In early 1980, following the Lancaster House Agreement, a general election was held in Zimbabwe/Rhodesia. The purpose was to decide who was going to govern the country after the end of white rule. The election was to be monitored by British and UN observers to ensure it was free and fair.
A small fleet of five helicopters was contracted from South Africa to fly the observers around the country and visit scores of polling stations situated in towns and remote villages. The fleet was composed of four single engine 4-6 passenger machines and one Bell 212 twin engine aircraft, which was mine. The 212 has 15 seats, including the pilot’s. It also has a cargo compartment situated behind the cabin at the front of the tail boom. This can hold up to 400 lbs/180 kgs and is only accessible when on the ground. It’s the place where stuff which takes up too much space in the cabin would be carried.
As a relatively complex machine with two engines, I carried an engineer with me when there were no observers on board. He and another looked after the fleet during the trip – I’ll call him Fred.
Terrorist groups were still active, even though the bush war was over and we had to fly low and avoid their camps, because they were suspicious of aerial activity and liable to shoot at us. I could relate several stories about that trip, but this one will suffice.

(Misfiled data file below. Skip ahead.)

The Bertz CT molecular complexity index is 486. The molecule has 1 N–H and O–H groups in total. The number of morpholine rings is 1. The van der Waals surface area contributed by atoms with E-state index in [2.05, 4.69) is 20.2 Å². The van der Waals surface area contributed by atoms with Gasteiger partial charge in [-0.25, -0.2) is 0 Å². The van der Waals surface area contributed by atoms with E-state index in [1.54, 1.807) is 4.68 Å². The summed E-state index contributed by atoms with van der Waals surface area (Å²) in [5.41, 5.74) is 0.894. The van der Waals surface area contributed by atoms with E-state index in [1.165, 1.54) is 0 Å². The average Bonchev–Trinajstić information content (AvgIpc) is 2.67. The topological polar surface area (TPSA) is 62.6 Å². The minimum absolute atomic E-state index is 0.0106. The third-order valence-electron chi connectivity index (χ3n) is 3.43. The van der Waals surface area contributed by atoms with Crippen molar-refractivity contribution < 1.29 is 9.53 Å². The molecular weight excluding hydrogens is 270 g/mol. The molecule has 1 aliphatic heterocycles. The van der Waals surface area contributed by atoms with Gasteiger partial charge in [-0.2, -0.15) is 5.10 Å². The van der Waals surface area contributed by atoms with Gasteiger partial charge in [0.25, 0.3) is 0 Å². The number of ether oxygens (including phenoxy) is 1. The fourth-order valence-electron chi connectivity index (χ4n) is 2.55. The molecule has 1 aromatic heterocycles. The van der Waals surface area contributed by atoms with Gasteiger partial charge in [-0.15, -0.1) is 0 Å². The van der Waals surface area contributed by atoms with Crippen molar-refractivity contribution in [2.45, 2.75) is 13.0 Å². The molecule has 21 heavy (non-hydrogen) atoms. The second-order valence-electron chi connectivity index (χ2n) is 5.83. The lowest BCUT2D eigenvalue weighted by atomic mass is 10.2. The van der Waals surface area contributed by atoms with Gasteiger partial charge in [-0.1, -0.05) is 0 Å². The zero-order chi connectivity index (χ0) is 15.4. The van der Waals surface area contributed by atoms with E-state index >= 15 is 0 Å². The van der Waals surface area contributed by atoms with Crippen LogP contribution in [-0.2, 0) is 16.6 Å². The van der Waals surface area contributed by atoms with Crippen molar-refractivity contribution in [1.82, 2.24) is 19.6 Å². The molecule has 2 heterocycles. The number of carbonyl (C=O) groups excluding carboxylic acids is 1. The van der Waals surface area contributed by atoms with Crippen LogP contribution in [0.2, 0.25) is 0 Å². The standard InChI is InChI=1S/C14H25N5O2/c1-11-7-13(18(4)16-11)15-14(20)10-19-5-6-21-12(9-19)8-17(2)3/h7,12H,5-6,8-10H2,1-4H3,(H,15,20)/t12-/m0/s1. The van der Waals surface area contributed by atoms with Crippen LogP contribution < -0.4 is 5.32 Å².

We spent almost three weeks in the country before we packed the aircraft in Salisbury (Harare now) and left on the 3rd of March. Prior to the flight, I carried out my usual pre-flight inspection, including looking in the cargo compartment, because if there was too much weight in there it would affect the aircraft’s balance. All I saw was the stuff Fred had loaded. He was experienced and I trusted him – you have to trust your engineer. The trip back was uneventful, and I thought no more about it.
Some years later, while still in South Africa, I went to an outdoor trade exhibition and was wandering around the stalls and looking at the camping and vehicle equipment on display. Fred suddenly appeared in front of me. He was red-eyed, swaying slightly, talking slowly and grinning his head off. He greeted me like a long lost friend even though we had no close ties. If he hadn’t been so drunk I doubt if he would have told me what he did.
Almost falling over himself with laughter, Fred told me that he had loaded a number of AK47 assault rifles in the cargo compartment and hidden them behind his tool kit and boxes of spare parts. I like to think I’m not easily shocked, but I was then. As the aircraft captain, I had been fully responsible for what was carried. If the South African customs had looked and found the weapons when we arrived back in the country, I would have been the one under arrest and slung in jail, not Fred.
There are some who will read this little tale and know who I’m talking about. If you tell the world his true name, that’s your decision, but I won’t, even though it is tempting.